Practically unnoticed on its release (it was cut to an 88-minute B-movie to accompany Nicolas Roeg's Don't Look Now), The Wicker Man has become a cult classic. In 2010, the Guardian rated it the fourth best horror film of all time, while the US journal Cinefantastique dubbed it "the Citizen Kane of horror movies". Many of its unnerving images remain branded in the memory: the giant wicker man ablaze at the end, with Howie trapped inside; the girl swallowing a frog to cure her sore throat; the sight of Lee's knees (his character often wears a kilt). And of course there was Britt Ekland cavorting naked as Willow, the landlord's daughter – although the Swedish star, pregnant at the time, had a local actor stand in for shots featuring her character's bare bottom.

There have been various attempts to revisit The Wicker Man, with little success. A 2006 remake starring Nicolas Cage was critically reviled. Original Wicker Man director Robin Hardy laboured for years to create a sequel, The Wicker Tree, which finally appeared in a limited release last year to mixed reviews. A stage version was announced for the 2009 Edinburgh festival, but was mysteriously cancelled.

Now the National Theatre of Scotland has created a new musical adaptation entitled An Appointment with the Wicker Man. Its writers, Greg Hemphill and Donald McCleary, first worked together on the cult Scottish TV sketch show Chewin' the Fat. Although both were huge admirers of the film – written by Anthony Shaffer, who also wrote Sleuth – they were initially sceptical about whether The Wicker Man could be brought to the stage.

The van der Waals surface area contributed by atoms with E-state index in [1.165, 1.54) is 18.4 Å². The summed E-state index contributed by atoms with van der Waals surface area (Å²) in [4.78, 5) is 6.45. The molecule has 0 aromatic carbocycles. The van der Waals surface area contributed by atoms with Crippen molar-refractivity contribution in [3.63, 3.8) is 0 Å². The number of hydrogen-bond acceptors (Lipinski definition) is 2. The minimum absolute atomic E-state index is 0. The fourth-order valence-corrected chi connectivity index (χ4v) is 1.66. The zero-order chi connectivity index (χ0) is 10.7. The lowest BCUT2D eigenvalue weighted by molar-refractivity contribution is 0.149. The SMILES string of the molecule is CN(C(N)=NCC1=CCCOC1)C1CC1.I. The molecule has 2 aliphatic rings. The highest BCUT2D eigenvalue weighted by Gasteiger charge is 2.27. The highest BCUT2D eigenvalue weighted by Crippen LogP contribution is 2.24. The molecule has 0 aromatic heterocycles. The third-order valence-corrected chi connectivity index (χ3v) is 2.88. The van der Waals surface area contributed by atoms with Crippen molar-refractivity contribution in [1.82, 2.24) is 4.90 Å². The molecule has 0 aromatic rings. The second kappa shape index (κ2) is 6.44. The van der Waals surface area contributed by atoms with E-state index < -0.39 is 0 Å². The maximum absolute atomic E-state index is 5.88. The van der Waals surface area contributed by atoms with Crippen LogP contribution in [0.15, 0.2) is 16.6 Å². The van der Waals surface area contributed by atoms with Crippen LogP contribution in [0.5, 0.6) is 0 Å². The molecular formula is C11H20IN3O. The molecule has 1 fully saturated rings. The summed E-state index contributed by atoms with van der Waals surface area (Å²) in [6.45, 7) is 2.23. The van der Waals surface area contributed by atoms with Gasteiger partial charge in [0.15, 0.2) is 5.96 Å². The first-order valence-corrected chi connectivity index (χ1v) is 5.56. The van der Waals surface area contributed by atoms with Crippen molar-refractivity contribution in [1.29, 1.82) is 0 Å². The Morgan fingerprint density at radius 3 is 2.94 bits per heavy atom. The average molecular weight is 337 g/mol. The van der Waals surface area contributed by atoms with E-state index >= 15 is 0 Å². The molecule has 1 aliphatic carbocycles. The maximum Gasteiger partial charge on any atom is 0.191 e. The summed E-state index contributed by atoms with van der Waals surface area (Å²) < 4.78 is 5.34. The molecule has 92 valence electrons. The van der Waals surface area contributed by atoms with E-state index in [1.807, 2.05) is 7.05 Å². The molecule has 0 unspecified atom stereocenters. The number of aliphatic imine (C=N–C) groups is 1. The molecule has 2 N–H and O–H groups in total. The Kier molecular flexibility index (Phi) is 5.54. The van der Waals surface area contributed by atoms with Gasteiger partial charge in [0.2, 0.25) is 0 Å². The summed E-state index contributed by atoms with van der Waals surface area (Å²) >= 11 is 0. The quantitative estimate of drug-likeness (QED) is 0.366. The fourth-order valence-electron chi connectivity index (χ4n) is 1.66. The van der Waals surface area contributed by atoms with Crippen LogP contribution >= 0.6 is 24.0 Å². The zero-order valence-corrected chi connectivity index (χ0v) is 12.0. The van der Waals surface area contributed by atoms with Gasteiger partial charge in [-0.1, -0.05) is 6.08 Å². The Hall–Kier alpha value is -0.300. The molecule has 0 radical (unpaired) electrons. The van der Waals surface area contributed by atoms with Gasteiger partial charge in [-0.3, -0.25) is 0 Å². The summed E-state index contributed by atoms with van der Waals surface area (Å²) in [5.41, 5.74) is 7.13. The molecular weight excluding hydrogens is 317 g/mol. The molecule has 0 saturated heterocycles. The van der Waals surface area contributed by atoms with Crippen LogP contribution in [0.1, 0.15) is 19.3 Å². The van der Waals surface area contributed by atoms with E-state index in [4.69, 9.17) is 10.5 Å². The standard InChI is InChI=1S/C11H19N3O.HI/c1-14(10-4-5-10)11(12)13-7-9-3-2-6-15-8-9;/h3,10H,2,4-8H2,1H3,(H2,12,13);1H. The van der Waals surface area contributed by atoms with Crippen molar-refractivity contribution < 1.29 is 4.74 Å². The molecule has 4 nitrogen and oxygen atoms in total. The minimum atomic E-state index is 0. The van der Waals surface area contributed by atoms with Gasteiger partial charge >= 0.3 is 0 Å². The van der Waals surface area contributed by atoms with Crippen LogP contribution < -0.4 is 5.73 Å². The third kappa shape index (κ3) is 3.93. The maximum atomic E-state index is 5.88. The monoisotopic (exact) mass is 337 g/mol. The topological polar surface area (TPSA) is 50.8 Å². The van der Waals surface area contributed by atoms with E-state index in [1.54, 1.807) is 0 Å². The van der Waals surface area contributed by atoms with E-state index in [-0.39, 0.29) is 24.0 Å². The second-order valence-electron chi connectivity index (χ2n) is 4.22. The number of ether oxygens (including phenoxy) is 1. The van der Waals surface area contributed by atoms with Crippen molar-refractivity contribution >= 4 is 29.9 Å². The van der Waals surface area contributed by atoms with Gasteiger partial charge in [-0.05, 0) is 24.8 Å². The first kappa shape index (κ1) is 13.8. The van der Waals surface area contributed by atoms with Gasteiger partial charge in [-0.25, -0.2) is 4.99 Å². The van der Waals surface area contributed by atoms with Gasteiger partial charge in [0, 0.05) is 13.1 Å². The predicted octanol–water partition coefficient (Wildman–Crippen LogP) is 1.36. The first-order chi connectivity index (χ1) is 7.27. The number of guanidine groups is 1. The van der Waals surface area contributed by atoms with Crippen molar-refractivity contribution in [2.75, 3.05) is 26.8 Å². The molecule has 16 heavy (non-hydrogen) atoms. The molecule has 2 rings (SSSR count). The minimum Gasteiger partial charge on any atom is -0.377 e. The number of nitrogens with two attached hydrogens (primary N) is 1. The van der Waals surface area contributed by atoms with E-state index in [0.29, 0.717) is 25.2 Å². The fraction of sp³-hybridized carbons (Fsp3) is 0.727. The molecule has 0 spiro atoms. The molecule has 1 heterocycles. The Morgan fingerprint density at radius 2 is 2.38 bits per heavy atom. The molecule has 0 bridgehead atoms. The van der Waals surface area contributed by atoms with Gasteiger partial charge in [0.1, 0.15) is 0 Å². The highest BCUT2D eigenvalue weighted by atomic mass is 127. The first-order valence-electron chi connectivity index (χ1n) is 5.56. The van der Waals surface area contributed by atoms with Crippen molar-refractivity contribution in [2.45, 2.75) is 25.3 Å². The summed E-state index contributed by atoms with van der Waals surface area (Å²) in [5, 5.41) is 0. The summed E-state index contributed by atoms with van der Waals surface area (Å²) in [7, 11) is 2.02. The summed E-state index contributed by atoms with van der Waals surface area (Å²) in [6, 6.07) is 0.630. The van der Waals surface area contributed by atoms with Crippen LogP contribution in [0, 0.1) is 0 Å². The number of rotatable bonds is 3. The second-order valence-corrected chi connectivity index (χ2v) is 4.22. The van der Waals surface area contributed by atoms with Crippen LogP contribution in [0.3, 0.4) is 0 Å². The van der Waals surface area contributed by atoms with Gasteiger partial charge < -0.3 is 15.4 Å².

"Shaffer's screenplay is such an un-improvable work that it didn't sound as if it there was much writing to be done," says Hemphill. "We said, 'We'll type it out for you if you like.' But then we thought about it and realised that slavishly imitating the film would be an exercise in futility. You'd be telling a story whose ending the audience already know."

McCleary adds: "The more you investigate the work that Shaffer was doing, including the screenplay for Hitchcock's Frenzy, the more you realise that what he most loved were conundrums and mind games. The Wicker Man is effectively one long, macabre practical joke."

Their adaptation enters into this Shafferian spirit of toying with expectations by featuring the attempts of the Loch Parry Players, a fictitious amateur dramatics group, to put on a stage version of The Wicker Man. When the leading man goes missing, a professional actor is brought in from the mainland to play the policeman. "We thought there could be a nice parallel there," says Hemphill, who stars as Lord Summerisle. "A professional actor who is appalled by the slack behaviour of an indisciplined group of amateurs seemed a good counterpoint for an uptight Christian coming amongst heathens."